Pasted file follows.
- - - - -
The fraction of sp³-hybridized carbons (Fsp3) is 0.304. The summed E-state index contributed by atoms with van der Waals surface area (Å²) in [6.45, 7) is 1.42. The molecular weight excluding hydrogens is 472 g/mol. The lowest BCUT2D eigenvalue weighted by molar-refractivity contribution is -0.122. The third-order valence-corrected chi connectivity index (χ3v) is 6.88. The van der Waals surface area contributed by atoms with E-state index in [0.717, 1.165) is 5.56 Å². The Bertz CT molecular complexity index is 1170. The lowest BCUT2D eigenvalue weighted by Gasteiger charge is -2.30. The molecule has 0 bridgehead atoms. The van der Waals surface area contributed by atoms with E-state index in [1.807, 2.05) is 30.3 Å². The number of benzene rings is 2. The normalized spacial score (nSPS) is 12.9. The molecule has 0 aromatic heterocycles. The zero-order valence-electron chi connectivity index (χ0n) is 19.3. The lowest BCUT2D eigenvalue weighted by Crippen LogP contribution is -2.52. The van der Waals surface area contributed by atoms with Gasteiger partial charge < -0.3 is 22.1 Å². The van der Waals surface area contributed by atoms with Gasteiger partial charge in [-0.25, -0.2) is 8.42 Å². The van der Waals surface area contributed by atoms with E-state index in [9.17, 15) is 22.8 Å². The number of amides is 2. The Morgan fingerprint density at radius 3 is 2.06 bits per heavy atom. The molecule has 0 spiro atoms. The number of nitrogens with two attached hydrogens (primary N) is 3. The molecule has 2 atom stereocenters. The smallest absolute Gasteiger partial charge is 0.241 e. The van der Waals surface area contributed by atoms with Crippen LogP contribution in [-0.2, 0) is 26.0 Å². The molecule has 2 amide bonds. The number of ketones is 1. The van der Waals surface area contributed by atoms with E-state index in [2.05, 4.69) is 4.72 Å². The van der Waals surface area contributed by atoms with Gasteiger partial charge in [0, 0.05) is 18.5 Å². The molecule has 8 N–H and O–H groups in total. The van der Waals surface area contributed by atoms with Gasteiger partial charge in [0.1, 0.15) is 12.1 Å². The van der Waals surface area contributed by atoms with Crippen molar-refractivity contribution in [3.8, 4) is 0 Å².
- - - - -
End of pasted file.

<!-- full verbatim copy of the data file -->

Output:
The fraction of sp³-hybridized carbons (Fsp3) is 0.304. The summed E-state index contributed by atoms with van der Waals surface area (Å²) in [6.45, 7) is 1.42. The molecular weight excluding hydrogens is 472 g/mol. The lowest BCUT2D eigenvalue weighted by molar-refractivity contribution is -0.122. The third-order valence-corrected chi connectivity index (χ3v) is 6.88. The van der Waals surface area contributed by atoms with E-state index in [0.717, 1.165) is 5.56 Å². The Bertz CT molecular complexity index is 1170. The lowest BCUT2D eigenvalue weighted by Gasteiger charge is -2.30. The molecule has 0 bridgehead atoms. The van der Waals surface area contributed by atoms with E-state index in [1.807, 2.05) is 30.3 Å². The number of benzene rings is 2. The normalized spacial score (nSPS) is 12.9. The molecule has 0 aromatic heterocycles. The zero-order valence-electron chi connectivity index (χ0n) is 19.3. The lowest BCUT2D eigenvalue weighted by Crippen LogP contribution is -2.52. The van der Waals surface area contributed by atoms with Gasteiger partial charge < -0.3 is 22.1 Å². The van der Waals surface area contributed by atoms with Gasteiger partial charge in [-0.25, -0.2) is 8.42 Å². The van der Waals surface area contributed by atoms with E-state index in [9.17, 15) is 22.8 Å². The number of amides is 2. The Morgan fingerprint density at radius 3 is 2.06 bits per heavy atom. The molecule has 0 spiro atoms. The number of nitrogens with two attached hydrogens (primary N) is 3. The molecule has 2 atom stereocenters. The smallest absolute Gasteiger partial charge is 0.241 e. The van der Waals surface area contributed by atoms with Crippen LogP contribution in [-0.2, 0) is 26.0 Å². The molecule has 2 amide bonds. The number of ketones is 1. The van der Waals surface area contributed by atoms with E-state index in [2.05, 4.69) is 4.72 Å². The van der Waals surface area contributed by atoms with Gasteiger partial charge in [0, 0.05) is 18.5 Å². The molecule has 8 N–H and O–H groups in total. The van der Waals surface area contributed by atoms with Gasteiger partial charge in [0.1, 0.15) is 12.1 Å². The van der Waals surface area contributed by atoms with Crippen molar-refractivity contribution in [3.8, 4) is 0 Å².